Evaluation of flow with dynamic x-ray imaging for aneurysms
Dohatcu, Andreea Cristina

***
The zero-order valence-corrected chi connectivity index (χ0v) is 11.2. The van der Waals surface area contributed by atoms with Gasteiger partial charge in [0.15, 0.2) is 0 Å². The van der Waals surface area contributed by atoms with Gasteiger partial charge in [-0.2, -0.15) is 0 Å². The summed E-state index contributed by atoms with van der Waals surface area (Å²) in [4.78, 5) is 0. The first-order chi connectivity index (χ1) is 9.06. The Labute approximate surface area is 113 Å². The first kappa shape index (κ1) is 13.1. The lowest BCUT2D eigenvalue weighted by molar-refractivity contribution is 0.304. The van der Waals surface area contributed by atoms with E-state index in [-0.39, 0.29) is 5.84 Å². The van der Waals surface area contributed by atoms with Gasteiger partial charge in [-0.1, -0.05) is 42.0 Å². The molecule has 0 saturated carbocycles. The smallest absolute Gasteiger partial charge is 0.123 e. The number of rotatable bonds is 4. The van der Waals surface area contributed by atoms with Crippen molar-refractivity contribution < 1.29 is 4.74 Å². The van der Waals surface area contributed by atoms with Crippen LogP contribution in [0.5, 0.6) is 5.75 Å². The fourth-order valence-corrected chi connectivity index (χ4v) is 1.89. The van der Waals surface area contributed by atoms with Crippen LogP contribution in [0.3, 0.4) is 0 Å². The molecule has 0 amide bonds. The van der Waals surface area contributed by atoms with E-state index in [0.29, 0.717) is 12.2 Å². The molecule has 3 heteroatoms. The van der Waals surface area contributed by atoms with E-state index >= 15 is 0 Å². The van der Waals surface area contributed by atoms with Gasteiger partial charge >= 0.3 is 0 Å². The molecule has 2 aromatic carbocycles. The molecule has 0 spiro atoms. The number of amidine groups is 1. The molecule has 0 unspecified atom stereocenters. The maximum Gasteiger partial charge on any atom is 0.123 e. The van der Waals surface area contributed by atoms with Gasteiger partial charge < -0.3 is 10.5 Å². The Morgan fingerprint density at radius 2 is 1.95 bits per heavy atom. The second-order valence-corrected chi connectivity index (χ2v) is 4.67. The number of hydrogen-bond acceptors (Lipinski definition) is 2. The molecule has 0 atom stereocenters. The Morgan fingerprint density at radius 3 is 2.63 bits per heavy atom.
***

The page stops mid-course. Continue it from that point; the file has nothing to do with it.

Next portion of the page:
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The main goal of this thesis is to evaluate blood flow inside cerebrovascular aneurysms using dynamic x-ray imaging. X-ray contrast substance (dye) was auto injected in elastomer aneurysm models placed in a flow loop (for in-vitro studies) to trace flow passing through aneurysms. More specifically, an improved Time-Density Curves (TDC) Roentgen-videodensitometric tracking technique, that included looking to designated regions (R) within an aneurysm rather than focusing on the entire aneurysm, was employed to get information about blood flow using cine-angiographic sequences. It is the first time R-TDC technique has been used. In complex real-time interventions on patients, 2D/3D angiographic analysis of contrast media flow is the only reliable and rapid source of information that we have in order to assess the seriousness of the disease, suggest the treatment, and verify the result of the treatment. The present study focused on finding a "correlation metric" to quantitatively describe the flow behavior within the aneurysms and examine the hemodynamic implications of several treatments using flow modulating devices applied to saccular and bifurcation geometries aneurysms. The main idea in treatment of an aneurysm is rapid reduction of the risk of rupture. This is usually done endovascularly now by totally occluding the aneurysm by packing it with mechanical or chemical agents. Our research, however, involves a new method of blocking the neck using various types of asymmetric vascular stents (AVS). We proposed and analyzed, using R-TDCs, the feasibility of a new modified endovascular method of treatment based on alteration of blood flow through the aneurysm by partial occlusion only. In-vitro studies using aneurysm phantoms with patient-specific aneurysm models were performed. Also, for the first time the new methods were used in in-vivo studies as well, on rabbit-model experimental data, in an attempt to correlate thrombogenic response of a living organism to flow characteristics as a result of interaction with an AVS. A comparison with optical-dye-dilution data and 3D Computational Fluid Dynamics virtual angiography (CFD) data in similar conditions was also performed. Task oriented optimization of x-ray system parameters with regard to the needs of obtaining TDCs so as to obtain more accurate information of contrast media flow into aneurysms from angiographic images, were done. This includes a comparison between a commercial x-ray Flat Panel Detector (FPD) and an in-house new x-ray micro detector prototype, the Micro-Angiographic Fluoroscope (MAF). X-ray dose levels given in clinical procedures similar in length and complexity to aneurysm treatments, were studied on a statistical representative batch. It was concluded that there is a need for reduction of radiation-induced skin injuries to patients following interventional procedures. Hence, we developed and assessed a method to evaluate the variation of image quality (which impacts the success of TDC analysis) and dose with the acquisition mode operation logic and the automatic-brightness-control (ABC); this method was applied to two clinical interventional fluoroscopic imaging systems: one with an Image Intensifier (II) and the other with a Flat Panel Detector (FPD). The resultant ABC tracking curves obtained for the various imaging modes available on a given system can then be used for proper selection of technique to achieve the needed contrast signal to noise ratio to acquire adequate data for TDC evaluation, while controlling the patient dose.